• Persuasive Civic Writing:  This type of persuasive writing is very specific. It is writing focused on an issue of public policy and is intended to persuade public policy makers and other citizens to adopt a particular position. Persuasive civic writing is modeled in the editorial sections of newspapers and magazines across the United States. It is considered to be an important skill for all citizens.
  • Using Narrative to Demonstrate Knowledge:  The narrative writing basic format is beginning, middle, and end using character, settings and plot. The goal of this type of writing is to demonstrate knowledge learned about individuals, events, causes, and consequences.
  • Analytical/ArgumentativeAn analytical essay examines ideas using relevant evidence the writer has learned from a text or a variety of texts. The essay must show a clear connection both to supporting evidence and the question that was asked. The essay should not only make connections, but also be logically organized and demonstrate inferential/critical thinking.  An analytical essay may ask students to compare/contrast, synthesize, argue a position, and or show a cause and effect relationship.  In order to answer the question, students must use their critical thinking/problem solving skills. One type of analytical essay is the argumentative essay.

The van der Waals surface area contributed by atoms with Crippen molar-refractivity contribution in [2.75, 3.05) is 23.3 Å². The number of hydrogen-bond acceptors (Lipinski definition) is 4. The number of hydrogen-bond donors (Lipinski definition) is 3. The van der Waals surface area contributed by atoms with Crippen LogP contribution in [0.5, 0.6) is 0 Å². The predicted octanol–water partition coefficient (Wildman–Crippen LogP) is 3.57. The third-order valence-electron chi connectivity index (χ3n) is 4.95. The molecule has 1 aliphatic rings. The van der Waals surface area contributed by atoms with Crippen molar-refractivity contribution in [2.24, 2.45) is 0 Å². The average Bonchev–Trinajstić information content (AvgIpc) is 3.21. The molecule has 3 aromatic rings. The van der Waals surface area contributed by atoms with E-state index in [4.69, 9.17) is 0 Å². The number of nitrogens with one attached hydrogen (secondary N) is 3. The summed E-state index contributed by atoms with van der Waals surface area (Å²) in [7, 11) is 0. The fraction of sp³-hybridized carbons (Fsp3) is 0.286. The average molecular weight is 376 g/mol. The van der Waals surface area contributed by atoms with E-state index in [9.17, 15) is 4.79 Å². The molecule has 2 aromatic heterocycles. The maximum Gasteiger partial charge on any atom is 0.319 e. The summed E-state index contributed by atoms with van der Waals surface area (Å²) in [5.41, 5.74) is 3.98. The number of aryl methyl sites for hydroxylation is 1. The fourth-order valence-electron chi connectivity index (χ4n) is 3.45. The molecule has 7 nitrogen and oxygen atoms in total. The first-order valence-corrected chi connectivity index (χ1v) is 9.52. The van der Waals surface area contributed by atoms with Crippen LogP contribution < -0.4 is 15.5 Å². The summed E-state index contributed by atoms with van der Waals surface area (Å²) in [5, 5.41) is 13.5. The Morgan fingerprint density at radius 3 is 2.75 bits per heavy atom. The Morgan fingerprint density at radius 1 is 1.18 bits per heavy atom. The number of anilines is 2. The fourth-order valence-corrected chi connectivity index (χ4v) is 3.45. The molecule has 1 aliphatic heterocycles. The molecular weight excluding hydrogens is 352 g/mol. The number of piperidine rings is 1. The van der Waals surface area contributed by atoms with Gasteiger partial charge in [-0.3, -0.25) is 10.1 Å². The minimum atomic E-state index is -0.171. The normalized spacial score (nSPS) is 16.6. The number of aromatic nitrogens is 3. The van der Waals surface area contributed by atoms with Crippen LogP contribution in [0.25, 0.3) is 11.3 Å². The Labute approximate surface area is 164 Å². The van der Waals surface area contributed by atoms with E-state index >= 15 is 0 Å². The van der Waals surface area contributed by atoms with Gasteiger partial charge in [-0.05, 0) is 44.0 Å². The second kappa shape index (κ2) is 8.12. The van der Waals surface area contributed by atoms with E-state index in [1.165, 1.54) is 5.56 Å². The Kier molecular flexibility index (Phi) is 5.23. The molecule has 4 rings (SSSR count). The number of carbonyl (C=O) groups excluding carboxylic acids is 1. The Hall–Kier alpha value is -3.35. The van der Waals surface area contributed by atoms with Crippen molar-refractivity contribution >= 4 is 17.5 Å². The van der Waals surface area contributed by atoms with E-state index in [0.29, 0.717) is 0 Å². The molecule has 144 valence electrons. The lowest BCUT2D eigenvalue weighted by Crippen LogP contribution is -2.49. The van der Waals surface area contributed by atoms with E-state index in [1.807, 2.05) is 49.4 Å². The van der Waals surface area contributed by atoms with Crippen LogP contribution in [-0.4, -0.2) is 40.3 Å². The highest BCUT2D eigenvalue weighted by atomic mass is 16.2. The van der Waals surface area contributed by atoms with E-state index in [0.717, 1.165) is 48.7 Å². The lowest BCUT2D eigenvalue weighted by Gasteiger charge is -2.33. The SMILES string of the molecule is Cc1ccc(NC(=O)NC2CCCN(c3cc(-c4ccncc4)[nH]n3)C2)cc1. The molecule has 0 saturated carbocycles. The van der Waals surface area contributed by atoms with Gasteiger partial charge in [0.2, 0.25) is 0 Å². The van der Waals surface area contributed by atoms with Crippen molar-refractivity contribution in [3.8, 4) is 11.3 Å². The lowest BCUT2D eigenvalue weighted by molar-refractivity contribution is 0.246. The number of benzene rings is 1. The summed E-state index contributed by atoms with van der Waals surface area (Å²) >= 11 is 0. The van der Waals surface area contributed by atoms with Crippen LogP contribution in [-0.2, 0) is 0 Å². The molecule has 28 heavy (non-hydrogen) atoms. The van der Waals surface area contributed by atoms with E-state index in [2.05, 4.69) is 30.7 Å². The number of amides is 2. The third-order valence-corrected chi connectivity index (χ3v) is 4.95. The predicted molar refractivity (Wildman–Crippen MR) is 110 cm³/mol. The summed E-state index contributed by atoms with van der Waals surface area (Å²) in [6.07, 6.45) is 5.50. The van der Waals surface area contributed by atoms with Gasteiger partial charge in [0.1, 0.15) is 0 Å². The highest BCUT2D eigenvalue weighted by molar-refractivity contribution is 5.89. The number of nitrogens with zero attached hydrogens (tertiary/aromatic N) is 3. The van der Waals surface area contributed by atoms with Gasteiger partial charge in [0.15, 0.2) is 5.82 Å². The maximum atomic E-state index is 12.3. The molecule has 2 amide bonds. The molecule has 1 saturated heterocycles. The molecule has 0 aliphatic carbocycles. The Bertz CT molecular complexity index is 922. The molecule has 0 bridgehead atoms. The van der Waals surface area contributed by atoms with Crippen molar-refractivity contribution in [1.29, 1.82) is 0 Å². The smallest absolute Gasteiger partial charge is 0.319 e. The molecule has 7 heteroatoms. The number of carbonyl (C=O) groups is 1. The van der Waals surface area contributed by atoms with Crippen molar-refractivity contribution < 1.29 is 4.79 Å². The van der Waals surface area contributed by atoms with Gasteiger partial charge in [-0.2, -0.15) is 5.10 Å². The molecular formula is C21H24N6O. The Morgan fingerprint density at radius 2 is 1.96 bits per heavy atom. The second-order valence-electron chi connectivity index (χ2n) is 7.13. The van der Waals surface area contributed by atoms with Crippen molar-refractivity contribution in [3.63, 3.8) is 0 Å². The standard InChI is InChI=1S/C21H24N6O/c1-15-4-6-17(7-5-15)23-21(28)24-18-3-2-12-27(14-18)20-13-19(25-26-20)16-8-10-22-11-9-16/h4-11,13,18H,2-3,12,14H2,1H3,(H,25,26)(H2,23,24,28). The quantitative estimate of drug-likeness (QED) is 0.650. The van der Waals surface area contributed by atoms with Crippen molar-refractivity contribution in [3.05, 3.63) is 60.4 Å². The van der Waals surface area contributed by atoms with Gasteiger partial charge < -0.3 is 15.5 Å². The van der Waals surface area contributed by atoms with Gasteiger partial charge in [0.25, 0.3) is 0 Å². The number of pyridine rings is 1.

Writing Products

  • Report Writing:  Usually shorter in length and scope than a research paper, a report describes and summarizes the findings of an individual or group following a systematic inquiry or an examination of a series of incidents, conversations, studies, interpretation or observations. The purpose of the work is to persuade or inform an audience using factual material.
  • Research Report:  The research report is an informational text produced as part of a research project. It summarizes the intent, process, sequence, and content of research, provable findings, and conclusions. Research preceding the report is completed through a systematic inquiry into a subject or problem in order to discover, verify, or revise relevant facts or principles relating to that subject or problem. Credible reporting requires credible research questions and procedures.



How should teachers assess the writing process?